What exactly does it mean to “believe”? Who determines what is and isn’t right? Why is it not up to a person to come up with their own set of rights and wrongs? How do we confirm what is believed to be truth?
These are questions that have pestered me over the years in my fight to determine truth. Determining truth is not easy. Truth to one person is a lie to another. There are rules and regulations set forth by the government to ensure order. As time changes, ideas change along with culture which causes a shift in the minds of many on what truth is. These laws are constantly changing, which is why there are amendments. With the power to change the law, it brings the ability to change humanity’s version of “truth”.
“We have a right to believe whatever we want, but not everything we believe is right.” ― Ravi Zacharias
How I’ve come to determine truth
I grew up believing in God and raised in a sheltered church environment. Occasionally, I would let the rebel out and do things I knew a “church girl” shouldn’t do thanks to curiosity. The Samoan culture I grew up around always acknowledged God in every event and occasion so I was use to being surrounded by the belief in God. Once I moved to Utah for school, it was a completely different environment from the one I was use to. I was use to a place where God came first in everything and going to a secular-ish school completely changed my entire mindset.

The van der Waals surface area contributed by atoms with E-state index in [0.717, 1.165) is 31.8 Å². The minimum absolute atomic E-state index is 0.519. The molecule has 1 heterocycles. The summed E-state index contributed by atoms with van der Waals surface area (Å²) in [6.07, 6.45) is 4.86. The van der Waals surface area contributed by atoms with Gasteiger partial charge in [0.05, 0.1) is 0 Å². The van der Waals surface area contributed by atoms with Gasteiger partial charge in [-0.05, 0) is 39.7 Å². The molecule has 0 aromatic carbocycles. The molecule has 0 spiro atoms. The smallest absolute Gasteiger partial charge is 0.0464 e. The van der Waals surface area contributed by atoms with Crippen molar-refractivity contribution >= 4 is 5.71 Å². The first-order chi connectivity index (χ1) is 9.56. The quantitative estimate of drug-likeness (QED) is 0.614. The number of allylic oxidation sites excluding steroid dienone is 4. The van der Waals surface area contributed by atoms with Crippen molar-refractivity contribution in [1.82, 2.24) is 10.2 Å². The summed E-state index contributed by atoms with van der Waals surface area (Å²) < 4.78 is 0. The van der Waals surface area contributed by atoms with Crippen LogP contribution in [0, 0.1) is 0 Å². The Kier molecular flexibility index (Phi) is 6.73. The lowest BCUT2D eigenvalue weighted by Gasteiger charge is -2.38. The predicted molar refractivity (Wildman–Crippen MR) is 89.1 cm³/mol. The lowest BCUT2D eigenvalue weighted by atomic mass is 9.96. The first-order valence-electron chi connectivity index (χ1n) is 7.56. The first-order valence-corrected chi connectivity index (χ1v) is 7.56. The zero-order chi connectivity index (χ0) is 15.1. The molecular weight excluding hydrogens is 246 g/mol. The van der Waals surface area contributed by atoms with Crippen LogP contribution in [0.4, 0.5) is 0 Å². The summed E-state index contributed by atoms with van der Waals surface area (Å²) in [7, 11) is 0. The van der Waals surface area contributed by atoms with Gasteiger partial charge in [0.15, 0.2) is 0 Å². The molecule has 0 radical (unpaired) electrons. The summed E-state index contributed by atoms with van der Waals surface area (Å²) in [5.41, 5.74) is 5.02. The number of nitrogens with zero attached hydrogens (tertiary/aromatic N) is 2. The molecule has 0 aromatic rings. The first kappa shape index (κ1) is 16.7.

I realized there were other “truths” out there that influenced what I believed was right. For example, I started believing drunkenness was OK as long as I wasn’t hurting anyone. I accepted the idea of “do what makes you happy” as my ultimate truth. Eventually it wasn’t working out and I revamped my definition of “truth” to “a relationship with God (the Christian one) makes you happy”.
Instead of binding myself to religious laws I saw as truth, I learned to live in the freedom of love which comes from Jesus. So far, it hasn’t proved me wrong. I believe in the message of the grace of God shown through Jesus’ death on the cross. Although this may be right to me, it may be a completely different story for you. What do you believe is right? How does your version of truth influence what you believe to be right?